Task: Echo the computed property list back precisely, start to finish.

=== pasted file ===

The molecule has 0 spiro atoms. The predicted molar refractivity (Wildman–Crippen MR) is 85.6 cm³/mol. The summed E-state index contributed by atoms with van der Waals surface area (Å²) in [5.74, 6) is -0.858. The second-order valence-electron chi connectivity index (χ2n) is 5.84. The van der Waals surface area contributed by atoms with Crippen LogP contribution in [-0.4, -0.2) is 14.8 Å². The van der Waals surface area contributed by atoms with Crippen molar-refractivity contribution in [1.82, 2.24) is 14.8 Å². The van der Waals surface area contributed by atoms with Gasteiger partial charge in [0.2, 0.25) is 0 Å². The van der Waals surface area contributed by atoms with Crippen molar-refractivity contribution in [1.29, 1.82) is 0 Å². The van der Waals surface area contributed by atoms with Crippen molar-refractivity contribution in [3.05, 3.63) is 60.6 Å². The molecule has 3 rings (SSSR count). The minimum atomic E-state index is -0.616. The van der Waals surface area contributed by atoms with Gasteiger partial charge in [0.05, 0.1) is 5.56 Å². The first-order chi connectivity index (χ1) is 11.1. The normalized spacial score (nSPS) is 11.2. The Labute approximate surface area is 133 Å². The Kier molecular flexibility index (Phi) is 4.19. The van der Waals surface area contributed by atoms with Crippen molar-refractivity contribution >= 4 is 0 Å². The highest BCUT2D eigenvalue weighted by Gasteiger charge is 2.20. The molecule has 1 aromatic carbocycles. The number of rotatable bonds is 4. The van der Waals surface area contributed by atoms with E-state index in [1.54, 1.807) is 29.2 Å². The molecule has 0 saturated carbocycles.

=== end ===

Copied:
The molecule has 0 spiro atoms. The predicted molar refractivity (Wildman–Crippen MR) is 85.6 cm³/mol. The summed E-state index contributed by atoms with van der Waals surface area (Å²) in [5.74, 6) is -0.858. The second-order valence-electron chi connectivity index (χ2n) is 5.84. The van der Waals surface area contributed by atoms with Crippen LogP contribution in [-0.4, -0.2) is 14.8 Å². The van der Waals surface area contributed by atoms with Crippen molar-refractivity contribution in [1.82, 2.24) is 14.8 Å². The van der Waals surface area contributed by atoms with Gasteiger partial charge in [0.2, 0.25) is 0 Å². The van der Waals surface area contributed by atoms with Crippen molar-refractivity contribution in [1.29, 1.82) is 0 Å². The van der Waals surface area contributed by atoms with Crippen molar-refractivity contribution in [3.05, 3.63) is 60.6 Å². The molecule has 3 rings (SSSR count). The minimum atomic E-state index is -0.616. The van der Waals surface area contributed by atoms with Gasteiger partial charge in [0.05, 0.1) is 5.56 Å². The first-order chi connectivity index (χ1) is 11.1. The normalized spacial score (nSPS) is 11.2. The Labute approximate surface area is 133 Å². The Kier molecular flexibility index (Phi) is 4.19. The van der Waals surface area contributed by atoms with Crippen molar-refractivity contribution >= 4 is 0 Å². The highest BCUT2D eigenvalue weighted by Gasteiger charge is 2.20. The molecule has 1 aromatic carbocycles. The number of rotatable bonds is 4. The van der Waals surface area contributed by atoms with E-state index in [1.54, 1.807) is 29.2 Å². The molecule has 0 saturated carbocycles.